The history of the condom
A look condom use throughout history reveals a lot about changing attitudes to sexual health.
The popular use of condoms has risen and fallen throughout history, depending on the political and cultural attitudes of the time. Our understanding of disease and infection has played a big role, as has developments in materials and construction. And thankfully, the design has certainly come a long way over the years.
Condoms in ancient times
Trailblazer that he was, King Minos of Crete used a goat’s bladder sheath during intercourse to protect his wife from his semen, which is said to have been full of ‘serpents and scorpions’. That was around 3,000 B.C.
Meanwhile in Asia, early documentation shows limited use of glans condoms (condoms that only cover the head of the penis) prior to the 15th century in China and Japan. In China, they may have been made of oiled silk paper, or lamb intestine, but in Japan, they were made of tortoise shell or animal horn. Ouch.
Fast forward a few thousand years and things started to improve thanks to the Egyptians, who used linen sheaths dyed in different colours to distinguish between classes of people, as well as to protect themselves against bilharzia.
The Ancient Romans not only used linen or animal intestines, but occasionally the muscles of their slain combatants as condoms.
Popularity begins to grow
Condoms became better known throughout the 18th century. Despite much opposition (like requests to the UK Parliament to outlaw condom use because it encouraged sex with unsafe partners), the condom market grew steadily and rapidly. They were even sold at pubs, theatres, and barbershops in Europe.
Up until the 19th century though, condom use generally only occurred in the upper classes, mainly due to a lack of sexual education in the working classes.
"The discovery that AIDS was a sexually transmitted disease, and the only way to protect against it was through barrier methods, led to the biggest spike in condom usage the world has ever seen."
Along comes latex
Manufacturing with rubber kicked off during the Industrial Revolution in America, and in 1839, Charles Goodyear invented rubber vulcanization. The first condoms made of rubber were made in 1855 and by the 1860s, rubber condoms were being mass produced. Skin condoms were still more popular though, because they were cheaper and the early rubber ones tended to fall off.
In 1920 came latex, made using a process with rubber suspended in water. Latex condoms were cheaper and easier to produce and so replaced skin condoms in popularity.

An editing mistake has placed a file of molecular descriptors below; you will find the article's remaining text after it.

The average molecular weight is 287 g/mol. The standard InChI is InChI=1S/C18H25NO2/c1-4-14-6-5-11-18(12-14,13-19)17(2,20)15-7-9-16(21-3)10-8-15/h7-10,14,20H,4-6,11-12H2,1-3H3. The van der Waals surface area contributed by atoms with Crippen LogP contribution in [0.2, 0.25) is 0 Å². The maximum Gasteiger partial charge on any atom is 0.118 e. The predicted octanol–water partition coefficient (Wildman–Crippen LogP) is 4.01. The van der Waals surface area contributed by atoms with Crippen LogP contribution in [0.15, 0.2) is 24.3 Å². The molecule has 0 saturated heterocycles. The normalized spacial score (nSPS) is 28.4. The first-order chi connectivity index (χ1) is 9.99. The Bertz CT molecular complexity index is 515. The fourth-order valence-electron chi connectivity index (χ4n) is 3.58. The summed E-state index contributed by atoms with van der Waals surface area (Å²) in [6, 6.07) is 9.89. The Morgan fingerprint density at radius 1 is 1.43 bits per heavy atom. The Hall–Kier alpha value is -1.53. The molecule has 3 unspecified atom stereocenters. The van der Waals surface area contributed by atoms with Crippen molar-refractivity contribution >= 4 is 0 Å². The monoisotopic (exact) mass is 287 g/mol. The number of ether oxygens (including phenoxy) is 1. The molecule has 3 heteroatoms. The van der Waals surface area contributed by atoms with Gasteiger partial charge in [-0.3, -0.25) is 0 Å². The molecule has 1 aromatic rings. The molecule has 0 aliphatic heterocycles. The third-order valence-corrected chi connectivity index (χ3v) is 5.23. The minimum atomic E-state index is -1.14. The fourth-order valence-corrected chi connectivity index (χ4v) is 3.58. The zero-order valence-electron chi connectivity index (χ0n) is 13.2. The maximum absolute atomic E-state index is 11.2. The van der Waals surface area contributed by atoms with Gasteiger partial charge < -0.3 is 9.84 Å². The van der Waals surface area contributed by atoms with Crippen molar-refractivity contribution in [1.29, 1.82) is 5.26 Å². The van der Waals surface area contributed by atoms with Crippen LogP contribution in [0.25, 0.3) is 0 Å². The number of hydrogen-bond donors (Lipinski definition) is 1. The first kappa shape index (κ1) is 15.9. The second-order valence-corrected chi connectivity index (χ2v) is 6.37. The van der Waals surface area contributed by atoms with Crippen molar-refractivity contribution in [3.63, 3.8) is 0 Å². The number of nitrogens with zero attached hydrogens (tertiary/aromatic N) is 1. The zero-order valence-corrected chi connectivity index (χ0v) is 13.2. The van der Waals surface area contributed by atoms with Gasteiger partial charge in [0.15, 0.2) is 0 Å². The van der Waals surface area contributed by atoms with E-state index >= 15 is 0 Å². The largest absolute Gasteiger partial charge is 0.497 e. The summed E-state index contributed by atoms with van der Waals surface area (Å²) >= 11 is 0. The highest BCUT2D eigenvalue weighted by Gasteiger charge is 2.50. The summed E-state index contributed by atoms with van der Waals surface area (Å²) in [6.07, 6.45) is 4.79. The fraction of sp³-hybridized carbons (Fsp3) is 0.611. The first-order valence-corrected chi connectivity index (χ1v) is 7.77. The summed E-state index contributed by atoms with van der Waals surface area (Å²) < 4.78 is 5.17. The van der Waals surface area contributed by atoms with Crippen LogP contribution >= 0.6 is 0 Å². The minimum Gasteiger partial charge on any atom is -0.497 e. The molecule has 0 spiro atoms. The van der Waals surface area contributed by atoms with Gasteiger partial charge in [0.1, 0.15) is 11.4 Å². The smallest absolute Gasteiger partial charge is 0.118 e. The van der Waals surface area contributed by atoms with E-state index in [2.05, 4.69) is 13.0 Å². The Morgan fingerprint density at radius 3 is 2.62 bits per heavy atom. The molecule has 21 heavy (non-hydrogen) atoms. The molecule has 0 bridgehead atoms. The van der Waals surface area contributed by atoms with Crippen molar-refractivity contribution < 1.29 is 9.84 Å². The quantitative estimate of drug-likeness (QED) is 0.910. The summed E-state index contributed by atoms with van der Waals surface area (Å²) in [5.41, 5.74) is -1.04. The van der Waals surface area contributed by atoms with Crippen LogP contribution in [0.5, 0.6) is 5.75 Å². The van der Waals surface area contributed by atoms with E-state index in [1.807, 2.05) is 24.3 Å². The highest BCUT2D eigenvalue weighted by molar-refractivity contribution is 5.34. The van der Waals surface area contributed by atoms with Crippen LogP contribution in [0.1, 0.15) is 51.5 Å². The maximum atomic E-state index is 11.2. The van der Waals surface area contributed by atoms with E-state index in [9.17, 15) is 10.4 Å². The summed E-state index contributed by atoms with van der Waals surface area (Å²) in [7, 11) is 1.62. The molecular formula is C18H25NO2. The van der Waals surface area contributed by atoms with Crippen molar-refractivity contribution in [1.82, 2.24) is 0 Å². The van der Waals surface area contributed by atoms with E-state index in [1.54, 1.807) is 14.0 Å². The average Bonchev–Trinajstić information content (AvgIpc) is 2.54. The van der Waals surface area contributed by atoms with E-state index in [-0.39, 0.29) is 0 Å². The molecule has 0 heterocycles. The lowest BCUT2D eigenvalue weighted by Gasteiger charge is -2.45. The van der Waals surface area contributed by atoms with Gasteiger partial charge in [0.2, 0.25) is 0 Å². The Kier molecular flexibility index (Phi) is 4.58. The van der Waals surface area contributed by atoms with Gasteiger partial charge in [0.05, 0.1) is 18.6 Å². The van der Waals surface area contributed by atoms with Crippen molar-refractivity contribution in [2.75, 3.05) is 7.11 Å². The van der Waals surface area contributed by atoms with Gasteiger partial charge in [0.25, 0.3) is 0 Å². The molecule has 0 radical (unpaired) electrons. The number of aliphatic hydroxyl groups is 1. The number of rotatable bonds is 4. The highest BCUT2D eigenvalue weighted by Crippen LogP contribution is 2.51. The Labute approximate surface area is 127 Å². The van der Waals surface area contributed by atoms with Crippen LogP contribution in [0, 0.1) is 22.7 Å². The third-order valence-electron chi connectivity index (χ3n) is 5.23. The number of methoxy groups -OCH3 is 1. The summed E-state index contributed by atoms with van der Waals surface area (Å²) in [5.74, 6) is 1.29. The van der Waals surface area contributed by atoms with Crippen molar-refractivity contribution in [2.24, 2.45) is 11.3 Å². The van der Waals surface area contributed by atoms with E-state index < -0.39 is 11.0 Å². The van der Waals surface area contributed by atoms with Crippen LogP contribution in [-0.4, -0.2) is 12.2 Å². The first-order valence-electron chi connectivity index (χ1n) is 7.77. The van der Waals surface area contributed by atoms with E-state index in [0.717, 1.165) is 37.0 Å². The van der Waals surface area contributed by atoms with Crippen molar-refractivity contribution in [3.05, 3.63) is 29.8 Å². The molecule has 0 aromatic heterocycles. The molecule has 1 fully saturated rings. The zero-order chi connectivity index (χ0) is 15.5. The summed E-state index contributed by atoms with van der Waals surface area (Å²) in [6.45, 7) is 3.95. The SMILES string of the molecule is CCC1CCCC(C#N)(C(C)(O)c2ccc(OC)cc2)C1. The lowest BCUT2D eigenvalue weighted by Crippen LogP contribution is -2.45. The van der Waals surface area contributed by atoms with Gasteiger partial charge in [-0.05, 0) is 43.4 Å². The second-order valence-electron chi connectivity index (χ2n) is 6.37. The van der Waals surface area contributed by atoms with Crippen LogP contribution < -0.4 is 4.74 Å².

During World War I, the United States and Britain were the only countries in Europe who did not provide condoms to their soldiers, and by the end of the war documented cases of syphilis and gonorrhoea in the American military skyrocketed.
Back then, syphilis killed more people every year than AIDS at its peak, and there was an awful lot of money spent on treating troops. Learning from its mistakes, the US military jumped on board in World War II and distributed condoms to soldiers.
Shortly afterwards, Britain made up for being slow on the uptake by creating the very first lubricated condom, produced by Durex in 1957. Condom use surged, with 42% of sexually active people between 1955-1965 relying on them for birth control.
Widespread use of penicillin and the contraceptive pill saw condom use plummet until the '80s and the emergence of AIDS.
The discovery that AIDS was a sexually transmitted disease, and the only way to protect against it was through barrier methods, led to the biggest spike in condom usage the world has ever seen.
Yet by the noughties, a degree of complacency appears to have set in and we’ve seen an increase in other STIs. The one that worries a lot of health professionals is chlamydia. Its prevalence has doubled in the last 10 years, and it’s estimated that 25% of women will have contracted it by age 25.
So from silk paper to latex, what can we expect next? What if we were to tell you there was a condom that was invisible, imperceptible and felt just like real skin? Well, a group of scientists in Wollongong think they're on the verge of a breakthrough that could mean just that. Time will tell.
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